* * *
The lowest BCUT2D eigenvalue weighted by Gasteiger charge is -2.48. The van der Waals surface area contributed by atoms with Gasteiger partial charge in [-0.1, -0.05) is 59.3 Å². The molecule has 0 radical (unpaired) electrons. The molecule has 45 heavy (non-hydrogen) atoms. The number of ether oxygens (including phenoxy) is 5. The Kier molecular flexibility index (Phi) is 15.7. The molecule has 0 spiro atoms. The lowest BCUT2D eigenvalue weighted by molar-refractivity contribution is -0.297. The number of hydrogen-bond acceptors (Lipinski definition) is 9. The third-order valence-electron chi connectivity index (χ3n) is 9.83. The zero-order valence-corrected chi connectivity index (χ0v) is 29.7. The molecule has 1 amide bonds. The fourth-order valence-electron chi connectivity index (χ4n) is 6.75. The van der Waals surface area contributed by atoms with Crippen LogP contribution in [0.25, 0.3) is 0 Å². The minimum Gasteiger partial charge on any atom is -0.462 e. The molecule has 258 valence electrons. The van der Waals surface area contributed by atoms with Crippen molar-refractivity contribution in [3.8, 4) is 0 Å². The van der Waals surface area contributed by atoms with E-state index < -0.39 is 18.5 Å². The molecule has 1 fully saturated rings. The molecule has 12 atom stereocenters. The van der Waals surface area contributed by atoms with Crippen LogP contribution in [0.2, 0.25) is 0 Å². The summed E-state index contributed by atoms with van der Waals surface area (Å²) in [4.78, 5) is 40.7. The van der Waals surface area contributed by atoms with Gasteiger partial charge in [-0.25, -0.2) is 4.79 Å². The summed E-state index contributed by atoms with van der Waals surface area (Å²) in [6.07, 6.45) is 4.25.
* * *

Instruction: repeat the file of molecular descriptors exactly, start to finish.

The lowest BCUT2D eigenvalue weighted by Gasteiger charge is -2.48. The van der Waals surface area contributed by atoms with Gasteiger partial charge in [-0.1, -0.05) is 59.3 Å². The molecule has 0 radical (unpaired) electrons. The molecule has 45 heavy (non-hydrogen) atoms. The number of ether oxygens (including phenoxy) is 5. The Kier molecular flexibility index (Phi) is 15.7. The molecule has 0 spiro atoms. The lowest BCUT2D eigenvalue weighted by molar-refractivity contribution is -0.297. The number of hydrogen-bond acceptors (Lipinski definition) is 9. The third-order valence-electron chi connectivity index (χ3n) is 9.83. The zero-order valence-corrected chi connectivity index (χ0v) is 29.7. The molecule has 1 amide bonds. The fourth-order valence-electron chi connectivity index (χ4n) is 6.75. The van der Waals surface area contributed by atoms with Crippen LogP contribution in [0.25, 0.3) is 0 Å². The minimum Gasteiger partial charge on any atom is -0.462 e. The molecule has 258 valence electrons. The van der Waals surface area contributed by atoms with Crippen molar-refractivity contribution in [3.8, 4) is 0 Å². The van der Waals surface area contributed by atoms with E-state index < -0.39 is 18.5 Å². The molecule has 1 fully saturated rings. The molecule has 12 atom stereocenters. The van der Waals surface area contributed by atoms with Crippen LogP contribution in [0.2, 0.25) is 0 Å². The summed E-state index contributed by atoms with van der Waals surface area (Å²) in [4.78, 5) is 40.7. The van der Waals surface area contributed by atoms with Gasteiger partial charge in [-0.25, -0.2) is 4.79 Å². The summed E-state index contributed by atoms with van der Waals surface area (Å²) in [6.07, 6.45) is 4.25.